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What Not to Say to Your Manager

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  • 0:00 What You Say Matters
  • 0:31 Phrases to Avoid
  • 3:04 What Can Be Said?
  • 4:23 Lesson Summary
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Lesson Transcript
Instructor: Rachel Shipley

Rachel has worked with several businesses developing policies on customer experience and administration.

In this lesson, we will discuss tips on how employees can build a better relationship with their manager by steering clear of things that bosses hate to hear. This lesson provides a list of things that should not be said, and a list of phrases bosses love to hear.

What You Say Matters

Did you know that the average American says over 12,000 words per day? Of those words, a majority of them are spoken at work, and a majority of those words are used to convey your opinions or thoughts to others. What you say is important, and how you say it is just as important. Being thoughtful and taking a moment to think about what you really are trying to say before you verbalize it will help you develop a better relationship with your manager.

Phrases To Avoid

Let's take a look at a few phrases that your manager does not like to hear from employees. By avoiding these, you'll improve your relationship much more quickly.

That's not how we did it at my old job.
Nobody likes a know-it-all. Your old company may have had better processes that could greatly benefit your current company. Consider rephrasing comments like this. Instead of making a statement that implies your past company did things better, or different, turn it into a less confrontational question.

_____ isn't doing his job.
Your mom didn't like when you were a tattle tail, and neither does your boss. Believe me, if 'John' isn't doing his job, your manager doesn't need you to state the obvious. Managers may not see it at first, but eventually it becomes very clear that an employee isn't pulling his/her weight. The best thing you can do is put your nose to the ground and work hard so that your manager sees how hard you are working and not that you are distracted by what your colleagues are or aren't doing.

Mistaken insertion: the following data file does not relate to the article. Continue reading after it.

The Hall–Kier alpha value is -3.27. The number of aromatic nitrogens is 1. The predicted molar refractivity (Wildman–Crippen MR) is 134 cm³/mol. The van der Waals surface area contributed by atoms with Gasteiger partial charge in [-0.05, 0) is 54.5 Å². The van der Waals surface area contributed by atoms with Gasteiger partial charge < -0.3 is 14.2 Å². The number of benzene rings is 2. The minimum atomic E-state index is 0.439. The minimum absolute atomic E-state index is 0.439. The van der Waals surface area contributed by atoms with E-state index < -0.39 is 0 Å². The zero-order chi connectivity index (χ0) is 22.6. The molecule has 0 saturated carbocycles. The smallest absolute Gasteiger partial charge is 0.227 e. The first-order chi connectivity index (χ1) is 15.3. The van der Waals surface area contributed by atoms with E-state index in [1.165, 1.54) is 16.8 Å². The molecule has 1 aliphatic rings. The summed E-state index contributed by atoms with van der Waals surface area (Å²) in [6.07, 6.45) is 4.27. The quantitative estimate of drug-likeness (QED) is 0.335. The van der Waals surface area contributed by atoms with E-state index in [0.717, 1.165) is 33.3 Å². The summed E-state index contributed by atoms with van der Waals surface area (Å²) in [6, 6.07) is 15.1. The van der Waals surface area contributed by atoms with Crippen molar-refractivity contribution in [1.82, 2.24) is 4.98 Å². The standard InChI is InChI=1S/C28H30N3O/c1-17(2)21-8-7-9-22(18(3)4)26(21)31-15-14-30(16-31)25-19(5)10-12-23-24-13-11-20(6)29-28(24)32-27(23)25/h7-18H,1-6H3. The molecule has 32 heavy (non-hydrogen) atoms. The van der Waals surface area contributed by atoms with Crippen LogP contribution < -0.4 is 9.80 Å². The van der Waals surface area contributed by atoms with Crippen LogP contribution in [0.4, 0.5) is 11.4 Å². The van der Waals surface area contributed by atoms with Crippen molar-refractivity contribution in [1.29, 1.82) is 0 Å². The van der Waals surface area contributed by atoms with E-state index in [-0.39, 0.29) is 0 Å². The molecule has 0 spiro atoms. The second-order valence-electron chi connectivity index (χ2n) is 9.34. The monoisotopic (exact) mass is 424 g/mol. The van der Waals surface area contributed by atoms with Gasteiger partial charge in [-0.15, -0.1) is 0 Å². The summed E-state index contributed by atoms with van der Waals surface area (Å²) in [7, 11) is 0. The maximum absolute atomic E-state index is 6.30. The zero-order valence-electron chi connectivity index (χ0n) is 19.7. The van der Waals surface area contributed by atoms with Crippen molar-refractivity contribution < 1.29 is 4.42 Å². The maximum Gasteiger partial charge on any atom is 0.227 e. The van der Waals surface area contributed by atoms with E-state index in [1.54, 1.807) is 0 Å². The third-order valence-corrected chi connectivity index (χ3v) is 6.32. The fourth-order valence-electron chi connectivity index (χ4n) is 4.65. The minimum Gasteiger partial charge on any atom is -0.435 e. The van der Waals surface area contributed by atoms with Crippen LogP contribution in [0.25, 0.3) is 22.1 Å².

How'd I do?
When you fish for compliments, it can stall your career. Employers hire people because they are confident, possess the skills needed to complete the job, and are self-starters. They do not want to have to constantly pat you on the back for doing a good job at the job they hired you for. That is what your paycheck is for. Having a need for constant approval will cause a boss to think of you as an insecure, needy employee that needs manager approval for every move you make. Employers ultimately want to hire people that take initiative and get the ball rolling without being asked.

That's not my job.
When have you ever seen a job description that has covered every single task that would encompass your job? Often times, positions evolve depending on the skills and qualities an employee possesses. Flexibility is something that will help further your career because you show a can-do attitude that will essentially make your manager's life easier. Keep in mind that the more responsibilities you take, the more indispensable you become to the company. When you give the line of, 'That's not my job,' what you are really saying is that you are not willing to step up to the plate to contribute for the success of the company.

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